Mckinney Courier-gazette > News
Sheriff's office gets new wheels
Photo courtesy of Collin County - The Collin County Sheriff's Office is purchasing 11 new specialized SUVs to help negotiate the off-road and uneven terrains of a rural environment. The Ford Patrol Interceptor features include electronic stability control, anti-stab seat shields, programmable steering wheels and the ability to withstand a 75-mph rear crash.
The Collin County Sheriff's Office is purchasing 11 new specialized SUVs to help negotiate the off-road and uneven terrains of a rural environment.
The Ford Patrol Interceptors will be bought for $331,000 from Philpott Motors through BuyBoard, a local government purchasing cooperative. The funds were budgeted in the 2013 fiscal year using capital vehicle replacement funds.
Public Works Director Jon Kleinheksel presented the purchase at Monday's Commissioners Court meeting, using data compiled over the past 12 months to outline their recommendation for the purchase which, according to him, was the best and most cost-effective fit for officers on patrol.
"Because Ford discontinued production of the Police Interceptor Crown Victoria in 2011, public works compared and analyzed the offerings from various manufacturers (Ford, Chevy and Dodge) for the county's next patrol vehicle," Kleinheksel stated in a memo to the court.
Commissioner Cheryl Williams recently spent a day with one of the patrol officers and said the larger vehicles will better serve officers, as opposed to the Crown Victorias officers are currently using.
Other vehicles that were considered were the 2013 Ford Taurus for $27,110 each and the 2011 Crown Victoria, priced at $27,600. The 2013 Ford Patrol was priced at $30,054, but the $3,000 difference gives the county substantial advantages such as all-wheel drive and increased ground clearance, which fits a rural application, Williams said.
"It's critical for us to use SUVs; it's an opportunity for us to really improve what they're driving," Williams said. "For those officers on patrol in rural areas, they've got some terrain they've got to get over and I don't think the Taurus will be able to handle it."
The public works department maintains 13 patrol vehicles for the sheriff's office, nine of which are up for replacement this year and one next January. After reviewing the production data and test driving each model, both departments chose the Ford Patrol SUV because it is the only four-wheel drive SUV that is police rated, Kleinheksel said.
Other patrol features include electronic stability control, anti-stab seat shields, programmable steering wheels and the ability to withstand a 75-mph rear crash. All interior dimensions also exceed the Ford sedan and offer more cargo space.
Due to the role they serve, patrol cars are judged by a different standard than most county vehicles. Each unit is evaluated as it approaches 80,000 miles, and depending on the overall condition, it may be designated for replacement. Historically, these vehicles accrue 65,000 to 85,000 miles per year and are typically replaced at 85,000 to 100,000 miles, according to the public works study.
"It is imperative that public works staff order the replacements early in the fiscal year to avoid the manufacturer's build out/cutoff date for that model year," Kleinheksel said. "The duration between order date and vehicle delivery is typically 90 to120 days. Upon delivery, the vehicle must complete 'make-ready' in which lights, equipment, radios and decals are installed before it can enter service."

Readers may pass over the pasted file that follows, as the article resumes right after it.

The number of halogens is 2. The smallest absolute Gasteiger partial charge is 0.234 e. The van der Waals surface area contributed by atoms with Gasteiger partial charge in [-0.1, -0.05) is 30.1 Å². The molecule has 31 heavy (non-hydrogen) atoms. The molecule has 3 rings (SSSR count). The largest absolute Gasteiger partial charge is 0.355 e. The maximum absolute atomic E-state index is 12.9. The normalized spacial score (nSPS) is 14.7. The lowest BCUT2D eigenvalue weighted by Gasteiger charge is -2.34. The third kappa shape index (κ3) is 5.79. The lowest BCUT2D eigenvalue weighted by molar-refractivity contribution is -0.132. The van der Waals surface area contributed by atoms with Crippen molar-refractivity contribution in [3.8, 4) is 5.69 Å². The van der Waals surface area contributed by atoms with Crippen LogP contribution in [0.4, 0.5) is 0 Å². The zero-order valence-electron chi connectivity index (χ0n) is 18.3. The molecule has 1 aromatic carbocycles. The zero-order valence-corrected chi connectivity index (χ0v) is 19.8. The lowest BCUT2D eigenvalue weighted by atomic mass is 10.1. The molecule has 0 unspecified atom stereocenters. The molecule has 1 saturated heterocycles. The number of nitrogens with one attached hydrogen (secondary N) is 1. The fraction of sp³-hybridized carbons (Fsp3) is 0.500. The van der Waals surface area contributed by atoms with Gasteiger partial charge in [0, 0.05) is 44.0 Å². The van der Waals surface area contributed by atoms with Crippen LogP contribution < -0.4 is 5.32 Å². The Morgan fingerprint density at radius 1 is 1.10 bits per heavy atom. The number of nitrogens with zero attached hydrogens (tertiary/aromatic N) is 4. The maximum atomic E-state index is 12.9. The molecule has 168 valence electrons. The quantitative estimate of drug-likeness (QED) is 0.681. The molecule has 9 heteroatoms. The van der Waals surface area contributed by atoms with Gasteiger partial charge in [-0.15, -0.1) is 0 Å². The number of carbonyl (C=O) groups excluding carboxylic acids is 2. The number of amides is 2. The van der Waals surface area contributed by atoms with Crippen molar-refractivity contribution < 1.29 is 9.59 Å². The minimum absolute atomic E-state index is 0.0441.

The new vehicles will increase fuel economy from 14/21 mpg to 17/23 mpg, while offering an increase of 50 horsepower. Testing was conducted by the Los Angeles County Sheriff's Department as part of the 2010 Law Enforcement Vehicle test and Evaluation Program, and the vehicle scored high marks in all categories including vehicle dynamics, acceleration and braking.
Commissioner Matt Shaheen suggested purchasing a mix of SUVs and Tauruses to help offset cost, to which Kleinheksel said both vehicles meet the officers' needs but they preferred the SUV. Shaheen then asked Sheriff Terry Box if all of the vehicles needed to be SUVs, emphasizing concerns regarding gas mileage.
Box also said he believes the SUVs will last longer than the Crown Victorias, which will help offset gas costs. He said there are also other reasons why the Taurus was not considered as a patrol vehicle.
"We really thought we'd like to go the Tahoe route but that was way too much," he said. "Trunk space and passenger-wise, putting a cage in is pretty much impossible for the Taurus. We can't find any cages made for the Taurus right now. The Taurus' ground clearance was a problem; we found it would be hard for it to go anywhere really other than on pavement."
While the study did show competitive standings with the sedans, Box said the addition of the SUVs will be an asset not only due to the added space, but also because of their towing ability. Pulling vehicles from ditches and rural areas has proven quite difficult, if not impossible, using the Crown Victorias.
Williams said the SUVs should also be more comfortable for sheriff's department employees.
"They also have a tremendous amount of equipment they carry with them," Williams said. "The Crown Vic's trunk was completely full [and] the guy I rode with was [Kleinheksel's] size. Watching him try to get in and out of the Crown Vic looked very uncomfortable and they spend eight hours a day patrolling."
The department is only replacing patrol vehicles with the SUVs, Box said. He added that the cars used for administrative purposes would eventually be replaced by Ford Tauruses or Focuses.